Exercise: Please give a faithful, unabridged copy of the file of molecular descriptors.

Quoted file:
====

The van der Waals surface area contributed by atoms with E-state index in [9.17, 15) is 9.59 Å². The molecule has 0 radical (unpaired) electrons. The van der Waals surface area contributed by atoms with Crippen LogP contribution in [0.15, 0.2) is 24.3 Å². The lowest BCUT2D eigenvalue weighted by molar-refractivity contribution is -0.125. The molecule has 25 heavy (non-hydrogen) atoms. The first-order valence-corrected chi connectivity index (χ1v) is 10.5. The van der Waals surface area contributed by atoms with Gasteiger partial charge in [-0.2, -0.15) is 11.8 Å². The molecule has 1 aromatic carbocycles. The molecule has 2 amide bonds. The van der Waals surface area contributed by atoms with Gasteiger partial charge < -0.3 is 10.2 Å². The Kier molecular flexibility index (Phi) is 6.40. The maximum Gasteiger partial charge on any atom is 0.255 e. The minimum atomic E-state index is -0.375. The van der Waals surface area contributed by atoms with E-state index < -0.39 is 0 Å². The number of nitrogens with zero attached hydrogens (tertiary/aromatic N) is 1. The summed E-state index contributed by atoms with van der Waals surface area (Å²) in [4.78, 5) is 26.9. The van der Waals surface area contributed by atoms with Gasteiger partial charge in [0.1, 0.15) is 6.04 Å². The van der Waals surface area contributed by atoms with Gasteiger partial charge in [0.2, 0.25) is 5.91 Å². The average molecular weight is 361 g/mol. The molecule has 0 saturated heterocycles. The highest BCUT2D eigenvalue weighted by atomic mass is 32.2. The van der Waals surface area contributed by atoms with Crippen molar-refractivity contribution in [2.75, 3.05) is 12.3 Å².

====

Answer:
The van der Waals surface area contributed by atoms with E-state index in [9.17, 15) is 9.59 Å². The molecule has 0 radical (unpaired) electrons. The van der Waals surface area contributed by atoms with Crippen LogP contribution in [0.15, 0.2) is 24.3 Å². The lowest BCUT2D eigenvalue weighted by molar-refractivity contribution is -0.125. The molecule has 25 heavy (non-hydrogen) atoms. The first-order valence-corrected chi connectivity index (χ1v) is 10.5. The van der Waals surface area contributed by atoms with Gasteiger partial charge in [-0.2, -0.15) is 11.8 Å². The molecule has 1 aromatic carbocycles. The molecule has 2 amide bonds. The van der Waals surface area contributed by atoms with Gasteiger partial charge < -0.3 is 10.2 Å². The Kier molecular flexibility index (Phi) is 6.40. The maximum Gasteiger partial charge on any atom is 0.255 e. The minimum atomic E-state index is -0.375. The van der Waals surface area contributed by atoms with E-state index < -0.39 is 0 Å². The number of nitrogens with zero attached hydrogens (tertiary/aromatic N) is 1. The summed E-state index contributed by atoms with van der Waals surface area (Å²) in [4.78, 5) is 26.9. The van der Waals surface area contributed by atoms with Gasteiger partial charge in [0.1, 0.15) is 6.04 Å². The van der Waals surface area contributed by atoms with Gasteiger partial charge in [0.2, 0.25) is 5.91 Å². The average molecular weight is 361 g/mol. The molecule has 0 saturated heterocycles. The highest BCUT2D eigenvalue weighted by atomic mass is 32.2. The van der Waals surface area contributed by atoms with Crippen molar-refractivity contribution in [2.75, 3.05) is 12.3 Å².